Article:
Checklists and Robots Make It Easier To Clean Patient Rooms

John Palmer

Healthcare systems deal with the perennial problem of properly cleaning and disinfecting patient rooms, both while they are occupied and upon discharge when getting ready for new occupants.

Unfortunately, it’s not a cut-and-dry process, and most hospitals don’t have a set protocol for making sure all surfaces are cleaned the same way. Across the spectrum of healthcare in general, the cleanliness of patient rooms tends to depend on the quality of the environmental services team, and even individual cleaning team members.

Officials at hospitals across the U.S. are looking for new ways to improve patient room cleaning as hard-to-kill infections such as c. difficile take root in the country’s hospitals and medical clinics.

Sentara Healthcare System in Norfolk, Virginia is attempting to change that, at least in their own hospitals, by taking a lesson from the airline industry, which for years has enjoyed one of the safest records of any industry by using checklists in its processes. A group of environmental services managers, infection prevention and control representatives, and nursing leaders have been working together to improve cleaning and disinfection practices, and have come up with a protocol checklist that cleaners can use to help make sure protocols are not deviated from.

“In addition to policies on cubical curtains, (we) updated policies on cleaning occupied isolation rooms and discharged patient rooms,” wrote Joani Brough, R.N., NE-BC, vice president and nurse executive at Sentara Princess Anne Hospital in Virginia Beach, Virginia, in the November 2017 issue of Healthcare Facilities Management magazine.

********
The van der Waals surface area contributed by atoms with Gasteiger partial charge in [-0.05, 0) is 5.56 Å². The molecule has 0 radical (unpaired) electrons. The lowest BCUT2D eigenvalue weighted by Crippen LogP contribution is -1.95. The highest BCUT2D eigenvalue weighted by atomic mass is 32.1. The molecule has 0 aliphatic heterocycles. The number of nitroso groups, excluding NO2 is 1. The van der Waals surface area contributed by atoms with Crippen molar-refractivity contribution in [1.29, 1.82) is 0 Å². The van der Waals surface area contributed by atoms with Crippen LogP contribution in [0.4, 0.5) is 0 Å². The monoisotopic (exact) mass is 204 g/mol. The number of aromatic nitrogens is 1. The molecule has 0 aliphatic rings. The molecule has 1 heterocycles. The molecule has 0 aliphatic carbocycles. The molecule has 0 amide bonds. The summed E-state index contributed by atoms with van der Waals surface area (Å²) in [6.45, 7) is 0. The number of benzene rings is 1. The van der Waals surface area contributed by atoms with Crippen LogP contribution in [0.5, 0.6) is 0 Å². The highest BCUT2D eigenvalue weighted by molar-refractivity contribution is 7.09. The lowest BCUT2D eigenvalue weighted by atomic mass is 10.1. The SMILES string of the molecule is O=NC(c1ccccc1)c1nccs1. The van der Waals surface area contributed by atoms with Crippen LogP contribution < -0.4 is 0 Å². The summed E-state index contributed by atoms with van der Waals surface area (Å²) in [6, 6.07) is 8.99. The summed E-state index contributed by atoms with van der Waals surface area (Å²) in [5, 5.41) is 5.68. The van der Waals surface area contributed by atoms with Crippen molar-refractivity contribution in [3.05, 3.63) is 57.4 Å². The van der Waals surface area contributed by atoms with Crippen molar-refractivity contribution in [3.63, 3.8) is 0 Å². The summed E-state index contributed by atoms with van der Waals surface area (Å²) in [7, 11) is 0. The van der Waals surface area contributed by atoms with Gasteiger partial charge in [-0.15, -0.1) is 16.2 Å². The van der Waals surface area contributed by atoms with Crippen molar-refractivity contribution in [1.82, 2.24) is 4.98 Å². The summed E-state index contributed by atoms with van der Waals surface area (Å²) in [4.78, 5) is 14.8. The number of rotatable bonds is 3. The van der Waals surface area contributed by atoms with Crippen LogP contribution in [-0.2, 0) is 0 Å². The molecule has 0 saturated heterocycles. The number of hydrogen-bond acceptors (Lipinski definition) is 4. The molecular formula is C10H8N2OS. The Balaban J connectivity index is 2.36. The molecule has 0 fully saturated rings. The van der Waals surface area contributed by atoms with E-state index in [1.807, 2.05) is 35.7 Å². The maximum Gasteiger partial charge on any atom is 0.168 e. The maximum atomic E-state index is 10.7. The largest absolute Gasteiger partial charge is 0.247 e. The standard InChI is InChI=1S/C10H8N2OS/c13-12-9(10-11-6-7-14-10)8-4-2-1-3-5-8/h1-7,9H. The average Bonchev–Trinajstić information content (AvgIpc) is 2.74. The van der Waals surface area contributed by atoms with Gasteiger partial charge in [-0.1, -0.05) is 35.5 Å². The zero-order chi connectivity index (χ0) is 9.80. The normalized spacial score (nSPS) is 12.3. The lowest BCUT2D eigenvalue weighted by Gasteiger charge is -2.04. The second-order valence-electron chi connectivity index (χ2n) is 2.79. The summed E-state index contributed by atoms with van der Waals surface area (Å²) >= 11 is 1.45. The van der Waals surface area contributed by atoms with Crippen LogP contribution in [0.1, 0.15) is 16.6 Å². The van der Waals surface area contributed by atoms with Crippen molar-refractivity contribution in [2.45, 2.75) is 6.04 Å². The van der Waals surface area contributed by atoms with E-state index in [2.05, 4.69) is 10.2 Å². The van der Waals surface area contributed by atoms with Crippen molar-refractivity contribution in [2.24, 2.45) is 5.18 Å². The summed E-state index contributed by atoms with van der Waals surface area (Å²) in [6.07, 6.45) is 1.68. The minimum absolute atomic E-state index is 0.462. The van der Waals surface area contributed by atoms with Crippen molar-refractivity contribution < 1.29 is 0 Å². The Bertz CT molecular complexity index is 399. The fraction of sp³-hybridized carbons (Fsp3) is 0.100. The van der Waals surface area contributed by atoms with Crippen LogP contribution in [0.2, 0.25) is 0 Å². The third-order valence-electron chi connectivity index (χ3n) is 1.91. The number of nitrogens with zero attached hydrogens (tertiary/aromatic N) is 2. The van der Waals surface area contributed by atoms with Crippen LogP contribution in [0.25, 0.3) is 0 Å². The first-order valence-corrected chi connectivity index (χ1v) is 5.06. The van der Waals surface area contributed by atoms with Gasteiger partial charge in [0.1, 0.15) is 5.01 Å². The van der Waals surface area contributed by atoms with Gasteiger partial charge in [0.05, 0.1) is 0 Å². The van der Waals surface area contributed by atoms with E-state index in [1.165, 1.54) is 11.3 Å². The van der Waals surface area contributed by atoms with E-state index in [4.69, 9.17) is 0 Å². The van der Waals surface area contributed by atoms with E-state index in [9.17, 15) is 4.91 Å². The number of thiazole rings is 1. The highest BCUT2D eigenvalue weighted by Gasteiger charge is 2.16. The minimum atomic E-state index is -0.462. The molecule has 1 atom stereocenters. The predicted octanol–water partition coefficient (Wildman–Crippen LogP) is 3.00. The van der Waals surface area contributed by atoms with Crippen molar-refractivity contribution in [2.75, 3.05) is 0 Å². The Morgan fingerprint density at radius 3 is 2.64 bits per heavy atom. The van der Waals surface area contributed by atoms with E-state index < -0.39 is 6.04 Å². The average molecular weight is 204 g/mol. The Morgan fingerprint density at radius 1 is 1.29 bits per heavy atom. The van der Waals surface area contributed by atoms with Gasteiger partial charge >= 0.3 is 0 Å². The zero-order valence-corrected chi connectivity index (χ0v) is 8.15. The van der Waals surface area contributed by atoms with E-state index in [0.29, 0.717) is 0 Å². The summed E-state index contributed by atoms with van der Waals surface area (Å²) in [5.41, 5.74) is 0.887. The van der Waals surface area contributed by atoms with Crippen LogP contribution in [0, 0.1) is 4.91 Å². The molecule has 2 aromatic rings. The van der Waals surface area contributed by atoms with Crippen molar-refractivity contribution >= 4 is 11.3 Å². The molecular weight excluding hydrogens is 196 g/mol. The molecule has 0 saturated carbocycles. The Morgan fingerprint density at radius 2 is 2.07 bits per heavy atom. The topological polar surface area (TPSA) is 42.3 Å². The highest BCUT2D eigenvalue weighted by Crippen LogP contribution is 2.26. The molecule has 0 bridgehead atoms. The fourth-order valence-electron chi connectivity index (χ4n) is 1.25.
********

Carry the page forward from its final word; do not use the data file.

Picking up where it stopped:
According to Brough, Sentara developed two new checklists that detail six steps that all cleaning and disinfection personnel should follow when thoroughly cleaning a patient room. The first checklist, which details how an occupied isolation patient room should be cleaned, has 23 separate steps that contain extremely simple and detailed language, including “Clean the patient bed,” “Move clockwise from the door and sanitize all surfaces and equipment in the room,” “Patient’s bathroom” and “Mop room and prepare to exit.” Supplemental guidance includes everything from washing hands to donning personal protective equipment (PPE) to sanitizing the sink. These steps are meant to make sure that cleaning personnel don’t miss any steps. They can simply check the item off the list as they do it.

Likewise, the checklist for cleaning a discharged patient room has 28 steps, including “Restock room,” with supplemental guidance including everything from placing “wet floor” signs to cleaning the mattress.

Invasion of the germ robots

More facilities are taking ultraviolet light to the fight with robots that can “read” the surfaces in a room, and bathe the room in light—essentially giving deadly germs a really bad sunburn and preventing them from multiplying.

“Before 2010, we did everything we could by the recommendations and didn’t budge our C. diff numbers, says Joanne Levin, MD, medical director of infection prevention at Cooley Dickinson Hospital in Northampton, MA. In January 2011, the hospital rented a UV robot from San Antonio-based Xenex, and after the first three months saw claims to have seen an 83% drop in the hospital’s rate of C. diff infection.